A new vision for the grande dame of Victorian rail

Jay Merrick takes a tour of the elegant concourse to be unveiled at King's Cross

Since the station's entrance was tacked on to it in 1972, King's Cross in London has presented travellers with an oppressive black canopy and a vile scrum-space of a concourse. It may be in keeping with the area's grotty reputation, but it hardly fills passengers with hope or joy. That will soon change, however, with the unveiling of the station's new western concourse.

Designed by John McAslan + Partners, its 140-metre wide canopy is Europe's largest single-span station structure, a fine fusion of architecture and engineering, on the part of Arup, that barely touches the Grade I-listed western façade of the 159-year-old station. This is unquestionably the most innovative piece of British transport architecture since Stansted airport in 1991, and Waterloo's Eurostar terminal in 1993.

The elegant concourse – the key element of Network Rail's £400m modernisation of the station – marks not only its main approach, but the threshold of the £2bn King's Cross Central regeneration zone north of the station, where 67 acres of brownfield land is being redeveloped to create offices, retail and thousands of new homes.

John McAslan gave me a tour of the site. "It's a great democratic space," he said, looking out from the mezzanine balcony at the wave-like glass and steel canopy.

"It's historically democratic, too – something of the 21st century, meeting 21st-century needs, that revitalises a really great piece of 19th-century railway architecture. When the new square in front is completed, the station will be a real public place, not just a terminus."

Standing on the parapet of the station's main façade, above the two vast train-shed vaults designed by Lewis Cubitt in 1852, the relationship between old and new is striking: solar cells crown the train-sheds; a few feet away, a restoration specialist re-points Cubitt's bricks with lime mortar; and, up a steep, narrow staircase in the station's central tower, we enter a musty room with a grimy clock mechanism worthy of Heath Robinson. Below us, in a space the size of a grand Victorian ballroom that will become the new ticket hall, the clunkily ornate original iron wall brackets are being cleaned.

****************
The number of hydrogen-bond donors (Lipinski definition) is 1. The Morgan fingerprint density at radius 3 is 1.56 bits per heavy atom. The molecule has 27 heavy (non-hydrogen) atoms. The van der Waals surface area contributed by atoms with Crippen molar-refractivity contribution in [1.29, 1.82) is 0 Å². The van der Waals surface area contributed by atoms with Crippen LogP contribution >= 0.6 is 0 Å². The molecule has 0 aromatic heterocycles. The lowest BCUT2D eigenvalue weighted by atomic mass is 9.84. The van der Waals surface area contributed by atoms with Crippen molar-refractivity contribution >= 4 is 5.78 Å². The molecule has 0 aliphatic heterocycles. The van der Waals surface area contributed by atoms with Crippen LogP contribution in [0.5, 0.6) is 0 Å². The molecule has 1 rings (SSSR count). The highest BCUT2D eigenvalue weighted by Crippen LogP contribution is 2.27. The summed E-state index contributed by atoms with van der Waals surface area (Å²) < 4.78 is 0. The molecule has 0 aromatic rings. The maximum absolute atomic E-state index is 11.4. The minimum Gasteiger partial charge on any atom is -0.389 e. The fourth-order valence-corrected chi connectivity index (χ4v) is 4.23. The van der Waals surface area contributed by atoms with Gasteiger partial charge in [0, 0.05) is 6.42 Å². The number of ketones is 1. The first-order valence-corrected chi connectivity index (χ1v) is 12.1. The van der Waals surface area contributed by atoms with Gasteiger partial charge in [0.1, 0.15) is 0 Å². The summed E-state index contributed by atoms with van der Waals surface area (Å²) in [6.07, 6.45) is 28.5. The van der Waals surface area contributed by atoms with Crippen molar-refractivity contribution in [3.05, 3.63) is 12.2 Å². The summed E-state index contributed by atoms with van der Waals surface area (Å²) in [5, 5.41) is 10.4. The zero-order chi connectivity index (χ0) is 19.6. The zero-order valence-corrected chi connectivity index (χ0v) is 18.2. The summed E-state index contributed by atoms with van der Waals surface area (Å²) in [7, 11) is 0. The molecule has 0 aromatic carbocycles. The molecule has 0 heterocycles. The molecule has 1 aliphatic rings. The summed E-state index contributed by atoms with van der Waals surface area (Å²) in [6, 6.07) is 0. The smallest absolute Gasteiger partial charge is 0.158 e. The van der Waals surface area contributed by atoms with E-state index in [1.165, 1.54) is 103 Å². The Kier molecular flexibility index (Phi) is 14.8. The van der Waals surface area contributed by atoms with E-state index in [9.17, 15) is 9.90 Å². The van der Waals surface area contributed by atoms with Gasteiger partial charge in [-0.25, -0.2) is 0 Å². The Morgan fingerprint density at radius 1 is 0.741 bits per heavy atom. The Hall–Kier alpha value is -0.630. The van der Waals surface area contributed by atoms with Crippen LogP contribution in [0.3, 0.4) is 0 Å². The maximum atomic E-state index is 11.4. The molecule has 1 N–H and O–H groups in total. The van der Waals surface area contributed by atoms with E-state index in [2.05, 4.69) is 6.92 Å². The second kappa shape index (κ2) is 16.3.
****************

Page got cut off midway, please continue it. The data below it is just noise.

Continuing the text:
But it's the new concourse that will dominate King's Cross. It is six times bigger than current space and the canopy creates a new 150-metre wide approach to the station that has the feel of an airport terminal.

The concourse design is a triumph of determination over constraints. McAslan and Arup had to find a way to prop the canopy's 1,200-ton glass and steel structure on 17 individual points without any risk to the fabric of the station, or the Underground concourse and lines beneath it.

They've pulled it off, with English Heritage watching closely – and at the same time while consulting 16 stakeholders at one of London's busiest and most complex road, rail and Underground junctions.

Network Rail is to be applauded for commissioning such an adventurous design, a super-crisp brand for the modernisation of the station that will be completed before the start of the 2012 Olympics.

John McAslan: Profile of the architect

John McAslan, 54, is the archetypal can-do architect, generating a shock-wave of endless emails, texts, indecipherably scribbled instructions – and strong design. Until the King's Cross project, his practice was best known for outstanding transformations of important listed buildings such as the De La Warr Pavilion in Bexhill and the London Roundhouse.

Raised in Argyll and the US, he trained at Edinburgh University and set up his practice in 1996 after working for Richard Rogers. He and his original partner, Jamie Troughton, were the first British architects to design a building at Canary Wharf; another early breakthrough project was the Apple headquarters in Stockley Park, Uxbridge. John McAslan + Partners has been British practice of the year four times, most recently in 2009. His team has proved adept in major urban and education projects, and pioneering schemes in Malawi, Haiti, India, and Turkey. McAslan's restoration of the earthquake-shattered Iron Market in Port-au-Prince made him the profession's Indiana Jones.

McAslan, pictured, is famed for not being able to leave things alone, and his pro bono projects have arisen from this trait.

Jay Merrick

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